Still, the cooperation remains a source of political tensions, especially in Mexico where the political classes have been leery of the United States dating from the Mexican-American War of 1846. Recent disclosures about the expanding United States’ role in the country’s main national security efforts have set off a storm of angry assertions that Mr. Calderón has put his own political interests ahead of Mexican sovereignty. Mr. Calderón’s political party faces an election next year that is viewed in part as a referendum on his decision to roll out this campaign against drug traffickers.

Deputy Secretary of State William J. Burns walked into that storm during a visit to Mexico this month and strongly defended the partnership the two governments had developed.

“I’ll simply repeat that there are clear limits to our role,” Mr. Burns said. “Our role is not to conduct operations. It is not to engage in law enforcement activities. That is the role of the Mexican authorities. And that’s the way it should be.”

Officials said Mexico and the United States began discussing the possibility of cross-border missions two years ago, when Mexico’s crime wave hit the important industrial corridor between Monterrey and Nuevo Laredo. To avoid being detected, the Mexican police traveled to the United States in plain clothes on commercial flights, two military officials said. Later the officers were transported back to Mexico on Mexican aircraft, which dropped the agents at or near their targets.

“The cartels don’t expect Mexican police coming from the U.S.,” said one senior military official. None of the officials interviewed about the boomerang operations would speak publicly about them, and refused to provide details about where they were conducted or what criminal organizations had been singled out.

They said that the operations had been carried out only a couple of times in the last 18 months, and that they had not resulted in any significant arrests.

The officials insisted that the Pentagon is not involved in the cross-border operations, and that no Americans take part in drug raids on Mexican territory.

“These are not joint operations,” said one senior administration official. “They are self-contained Mexican operations where staging areas were provided by the United States.”
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Former American law enforcement officials who were once posted in Mexico described the boomerang operations as a new take on an old strategy that was briefly used in the late 1990s, when the D.E.A. helped Mexico crack down on the Tijuana Cartel.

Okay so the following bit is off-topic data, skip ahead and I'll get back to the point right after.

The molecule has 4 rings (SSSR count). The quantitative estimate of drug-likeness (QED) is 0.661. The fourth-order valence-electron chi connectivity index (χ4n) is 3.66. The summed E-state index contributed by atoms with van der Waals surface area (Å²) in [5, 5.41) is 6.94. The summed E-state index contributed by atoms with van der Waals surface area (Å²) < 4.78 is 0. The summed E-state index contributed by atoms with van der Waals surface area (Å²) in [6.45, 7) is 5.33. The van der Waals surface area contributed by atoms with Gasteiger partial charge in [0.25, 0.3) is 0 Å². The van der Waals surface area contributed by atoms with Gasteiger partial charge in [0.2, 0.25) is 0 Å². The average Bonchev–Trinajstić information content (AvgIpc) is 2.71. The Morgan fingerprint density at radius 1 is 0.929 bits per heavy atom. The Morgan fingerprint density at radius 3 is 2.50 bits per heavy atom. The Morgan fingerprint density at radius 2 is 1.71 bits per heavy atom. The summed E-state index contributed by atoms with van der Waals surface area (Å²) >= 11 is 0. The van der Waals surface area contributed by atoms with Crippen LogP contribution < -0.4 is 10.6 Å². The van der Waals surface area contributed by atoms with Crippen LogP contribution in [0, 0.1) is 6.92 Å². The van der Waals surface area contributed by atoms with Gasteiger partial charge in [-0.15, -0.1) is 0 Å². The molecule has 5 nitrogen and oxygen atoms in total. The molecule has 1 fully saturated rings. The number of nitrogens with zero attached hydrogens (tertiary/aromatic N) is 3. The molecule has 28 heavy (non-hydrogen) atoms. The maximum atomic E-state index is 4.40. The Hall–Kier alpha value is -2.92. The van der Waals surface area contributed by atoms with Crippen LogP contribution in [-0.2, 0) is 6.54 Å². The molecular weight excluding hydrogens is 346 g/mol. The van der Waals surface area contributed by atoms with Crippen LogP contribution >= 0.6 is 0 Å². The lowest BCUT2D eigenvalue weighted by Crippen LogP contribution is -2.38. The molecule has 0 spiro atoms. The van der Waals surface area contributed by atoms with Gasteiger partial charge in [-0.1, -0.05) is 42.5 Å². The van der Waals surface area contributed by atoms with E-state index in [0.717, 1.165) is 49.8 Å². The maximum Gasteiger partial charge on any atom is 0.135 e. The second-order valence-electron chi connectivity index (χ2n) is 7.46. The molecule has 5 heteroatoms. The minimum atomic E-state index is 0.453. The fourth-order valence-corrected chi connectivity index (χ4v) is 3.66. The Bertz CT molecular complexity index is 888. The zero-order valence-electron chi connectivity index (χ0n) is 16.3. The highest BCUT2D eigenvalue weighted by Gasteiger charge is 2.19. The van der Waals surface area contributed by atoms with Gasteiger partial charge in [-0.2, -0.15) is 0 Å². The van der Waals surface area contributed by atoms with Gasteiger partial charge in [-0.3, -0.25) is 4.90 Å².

To avoid the risks of the cartel being tipped off to police movements by lookouts or police officials themselves, the former officers said, the D.E.A. arranged for specially vetted Mexican police to stage operations out of Camp Pendleton in San Diego. The Mexican officers were not given the names of the targets of their operations until they were securely sequestered on the base. And they were not given the logistical details of the mission until shortly before it was under way.

“They were a kind of rapid-reaction force,” said one former senior D.E.A. official. “It was an effective strategy at the time.”

Another former D.E.A. official said that the older operations resulted in the arrests of a handful of midlevel cartel leaders. But, he said, it was ended in 2000 when cartel leaders struck back by kidnapping, torturing and killing a counternarcotics official in the Mexican attorney general’s office, along with two fellow drug agents.

In recent months, Mexico agreed to post a team of D.E.A. agents, C.I.A. operatives and retired American military officials on a Mexican military base to help conduct intelligence operations, bolstering the work of a similar “fusion cell” already in Mexico City.

Meanwhile the Pentagon is steadily overhauling the parts of the military responsible for the drug fight, paying particular attention to some lessons of nearly a decade of counterterrorism operations in Afghanistan and Iraq. At Northern Command — the military’s Colorado Springs headquarters responsible for North American operations — several top officers with years of experience in fighting Al Qaeda and affiliated groups are poring over intelligence about Mexican drug networks.

One officer said, “The military is trying to take what it did in Afghanistan and do the same in Mexico.”

That’s exactly what some Mexicans are afraid of, said a Mexican political scientist, Denise Dresser, who is an expert on that country’s relations with the United States.

“I’m not necessarily opposed to greater American involvement,” Ms. Dresser said. “But if that’s the way the Mexican government wants to go, it needs to come clean about it. Just look at what we learned from Iraq. Secrecy led to malfeasance. It led to corrupt contracting. It led to torture. It led to instability. And who knows when those problems will be resolved.”